“They are places you go to when you’ve lost everything – but not before,” says Klaus Pichler of the Viennese bars that feature in his latest book, Golden Days Before They End, released in June and now in its third reprint. It’s one of two books Pichler shot in 2016. The other, This Will Change Your Life Forever, currently in the design stage and due to be published in October, is a sarcastic critique of the esotericism industry and the photography that feeds it. Pichler collaborated on Golden Days with journalist Clemens Marschall, who was familiar with Vienna’s rapidly disappearing old dive bars and the often ‘colourful’ patrons that clung to them. “Clemens has always gone to these bars,” explains Pichler. “He doesn’t like to go to fancy places. Five years ago he noticed that these bars are beginning to close down because of increased regulation, an inability to adapt to a changing city, and a dying clientele.”
“Our ambition is that Landskrona becomes the capital of photography in Scandinavia,” says photographer and festival curator Jenny Nordquist. “We want photography to manifest itself in public spaces, from shop windows to parks and old buildings, and become a perceptible part of experiencing the city. This is both an open invite for the visitor to discover the city and a practical consideration about what public spaces – so often privatised by advertising or market economics – can and must be.” The fifth edition of the Lanskrona Foto Festival opens from 08-17 September, co-curated by Nordquist and the legendary VU’ founder Christian Caujolle.
Martin Parr, Bill Brandt, Karen Knorr, Shirley Baker, Brian Griffin, Daniel Meadows, Chris Steele-Perkins, Mark Power, Tom Wood, Roger Mayne, and Tony Ray-Jones are all showing work in a new exhibition hosted by Burberry during London Fashion Week (and beyond). Installed over three floors in Burberry’s new show venue – the 18th century, Grade 2-listed Old Sessions House in Clerkenwell, London – Here We Are will include over 200 images by more than 30 photographers from 18 September-01 October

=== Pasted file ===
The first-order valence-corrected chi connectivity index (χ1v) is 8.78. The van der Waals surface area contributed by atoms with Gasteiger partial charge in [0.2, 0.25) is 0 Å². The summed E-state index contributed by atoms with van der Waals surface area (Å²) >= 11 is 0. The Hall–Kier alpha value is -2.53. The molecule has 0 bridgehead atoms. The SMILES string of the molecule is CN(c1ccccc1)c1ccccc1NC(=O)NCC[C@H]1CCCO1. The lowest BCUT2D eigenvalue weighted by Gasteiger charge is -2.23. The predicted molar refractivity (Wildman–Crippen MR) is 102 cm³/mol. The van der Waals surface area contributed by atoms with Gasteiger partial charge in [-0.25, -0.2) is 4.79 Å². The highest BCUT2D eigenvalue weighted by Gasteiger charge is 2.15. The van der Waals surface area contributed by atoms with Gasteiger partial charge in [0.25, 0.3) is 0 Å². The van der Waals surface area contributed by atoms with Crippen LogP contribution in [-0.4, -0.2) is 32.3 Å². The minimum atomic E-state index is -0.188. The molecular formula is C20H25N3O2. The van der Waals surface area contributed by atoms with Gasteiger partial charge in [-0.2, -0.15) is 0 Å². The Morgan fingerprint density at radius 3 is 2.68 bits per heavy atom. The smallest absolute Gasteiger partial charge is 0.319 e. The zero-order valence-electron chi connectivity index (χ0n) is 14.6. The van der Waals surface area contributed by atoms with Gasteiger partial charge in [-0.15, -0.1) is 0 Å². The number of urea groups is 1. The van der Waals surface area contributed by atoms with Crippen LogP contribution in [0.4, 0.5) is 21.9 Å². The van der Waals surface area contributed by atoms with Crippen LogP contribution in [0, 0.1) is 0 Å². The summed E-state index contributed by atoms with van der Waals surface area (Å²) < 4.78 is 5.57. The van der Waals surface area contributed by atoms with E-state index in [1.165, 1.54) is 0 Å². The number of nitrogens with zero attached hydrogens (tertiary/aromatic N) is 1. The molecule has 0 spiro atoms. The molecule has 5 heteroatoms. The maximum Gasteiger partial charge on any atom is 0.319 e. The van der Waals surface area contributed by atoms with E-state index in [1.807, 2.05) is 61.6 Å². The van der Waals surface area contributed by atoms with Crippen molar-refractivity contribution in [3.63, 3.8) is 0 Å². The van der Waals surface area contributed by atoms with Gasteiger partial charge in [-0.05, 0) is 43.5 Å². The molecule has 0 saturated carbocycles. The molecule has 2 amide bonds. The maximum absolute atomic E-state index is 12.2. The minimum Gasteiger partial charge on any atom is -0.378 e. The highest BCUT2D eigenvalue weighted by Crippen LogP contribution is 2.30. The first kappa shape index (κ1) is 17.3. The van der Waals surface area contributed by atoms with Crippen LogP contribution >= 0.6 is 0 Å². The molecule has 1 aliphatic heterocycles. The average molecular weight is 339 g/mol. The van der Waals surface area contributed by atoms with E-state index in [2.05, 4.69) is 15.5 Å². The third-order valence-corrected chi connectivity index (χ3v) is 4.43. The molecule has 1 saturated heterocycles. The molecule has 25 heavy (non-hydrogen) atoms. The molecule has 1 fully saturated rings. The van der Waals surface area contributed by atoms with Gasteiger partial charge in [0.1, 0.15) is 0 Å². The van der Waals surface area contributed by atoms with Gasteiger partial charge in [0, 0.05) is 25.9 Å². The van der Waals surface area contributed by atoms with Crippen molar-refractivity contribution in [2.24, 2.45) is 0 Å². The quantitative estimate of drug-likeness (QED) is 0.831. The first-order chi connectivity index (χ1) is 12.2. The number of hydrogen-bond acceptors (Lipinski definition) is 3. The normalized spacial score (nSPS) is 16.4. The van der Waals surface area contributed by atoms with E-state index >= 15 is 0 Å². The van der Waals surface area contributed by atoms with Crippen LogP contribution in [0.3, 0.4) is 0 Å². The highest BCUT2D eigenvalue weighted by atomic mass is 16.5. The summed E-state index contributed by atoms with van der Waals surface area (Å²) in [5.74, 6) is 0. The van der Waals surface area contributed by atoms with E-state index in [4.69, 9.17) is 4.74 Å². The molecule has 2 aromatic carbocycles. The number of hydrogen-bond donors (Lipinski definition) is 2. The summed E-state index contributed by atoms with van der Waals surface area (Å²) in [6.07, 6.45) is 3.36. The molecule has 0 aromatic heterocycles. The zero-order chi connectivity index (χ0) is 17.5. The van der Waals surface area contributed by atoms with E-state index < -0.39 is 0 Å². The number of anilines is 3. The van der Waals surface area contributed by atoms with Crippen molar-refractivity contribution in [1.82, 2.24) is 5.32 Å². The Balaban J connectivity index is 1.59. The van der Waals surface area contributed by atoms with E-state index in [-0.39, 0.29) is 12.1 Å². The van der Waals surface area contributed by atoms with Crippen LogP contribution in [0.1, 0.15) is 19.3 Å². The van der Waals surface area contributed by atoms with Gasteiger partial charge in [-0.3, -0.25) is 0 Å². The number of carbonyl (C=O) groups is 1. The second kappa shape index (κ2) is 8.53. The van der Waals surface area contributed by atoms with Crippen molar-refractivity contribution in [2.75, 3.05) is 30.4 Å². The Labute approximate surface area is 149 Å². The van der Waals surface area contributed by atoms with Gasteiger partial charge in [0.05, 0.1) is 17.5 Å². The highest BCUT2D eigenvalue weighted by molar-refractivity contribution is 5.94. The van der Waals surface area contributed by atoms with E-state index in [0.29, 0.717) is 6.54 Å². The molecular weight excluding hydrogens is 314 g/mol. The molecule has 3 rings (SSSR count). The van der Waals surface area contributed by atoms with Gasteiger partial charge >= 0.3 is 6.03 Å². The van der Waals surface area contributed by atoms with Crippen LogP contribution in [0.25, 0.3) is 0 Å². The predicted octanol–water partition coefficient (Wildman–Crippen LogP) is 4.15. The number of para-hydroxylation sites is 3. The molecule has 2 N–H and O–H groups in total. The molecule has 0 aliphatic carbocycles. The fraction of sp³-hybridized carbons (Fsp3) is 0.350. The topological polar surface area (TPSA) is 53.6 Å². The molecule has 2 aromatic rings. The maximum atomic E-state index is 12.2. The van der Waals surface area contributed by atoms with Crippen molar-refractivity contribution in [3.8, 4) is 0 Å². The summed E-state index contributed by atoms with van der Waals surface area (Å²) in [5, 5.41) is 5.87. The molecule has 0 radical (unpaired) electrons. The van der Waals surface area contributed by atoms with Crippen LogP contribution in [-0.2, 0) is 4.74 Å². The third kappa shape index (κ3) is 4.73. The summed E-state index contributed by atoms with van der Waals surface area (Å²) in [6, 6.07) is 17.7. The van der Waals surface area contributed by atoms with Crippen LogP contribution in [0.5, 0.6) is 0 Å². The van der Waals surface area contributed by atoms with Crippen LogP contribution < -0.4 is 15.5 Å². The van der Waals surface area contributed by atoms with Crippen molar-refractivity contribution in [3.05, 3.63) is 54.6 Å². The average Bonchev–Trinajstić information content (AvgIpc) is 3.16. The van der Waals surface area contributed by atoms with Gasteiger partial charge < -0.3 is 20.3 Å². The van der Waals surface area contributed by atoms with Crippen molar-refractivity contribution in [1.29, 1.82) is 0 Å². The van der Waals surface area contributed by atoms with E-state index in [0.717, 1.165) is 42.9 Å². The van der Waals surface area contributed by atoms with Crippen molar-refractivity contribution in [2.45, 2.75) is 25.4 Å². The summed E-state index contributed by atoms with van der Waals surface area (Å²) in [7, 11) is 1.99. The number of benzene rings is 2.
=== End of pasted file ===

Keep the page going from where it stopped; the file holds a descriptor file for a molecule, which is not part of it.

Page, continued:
“The Hobbyist is the first major exhibition to explore the relationship between photography and hobby culture, focussing both on the photography of hobbies and photography as a hobby,” write curators Pierre Hourquet, Anna Planas and Thomas Seelig of the forthcoming show at the Fotomuseum Winterthur, The Hobbyist – Hobbies, Photography and the Hobby of Photography, which opens on 08 September. It’s a fair but also deceptively simple summary of this intriguing show, which is backed up by a busy events programme and a magazine (in place of a catalogue). “A phenomenon as diverse and participatory as the hobby can hardly be tackled through a classical exhibition alone,” write the curators, and the magazine reflects some of this diversity, including images by photographers such as Alberto Garcia-Alix, Bruce Davidson, Alec Soth, Mike Mandel, Ricardo Cases, and Kirill Golovchenko, vintage adverts for TVs, cameras and videotape recorders, an extract from Theodore W Adorno’s test The Culture Industry, a Q&A with Jeremy Deller and Alan Kane on their Folk Archive, and essays by contemporary cultural theorists such as Olivia Baeriswyl, Therese Steffen, and Doris Gassert.
The 22 year-old has shot Poundbury and Milton Keynes, among others, to pick out how we shape the environment – and how it then shapes us. “I quickly realised the importance of human presence within these urban environments; how we change them over time and how the environment changes us.”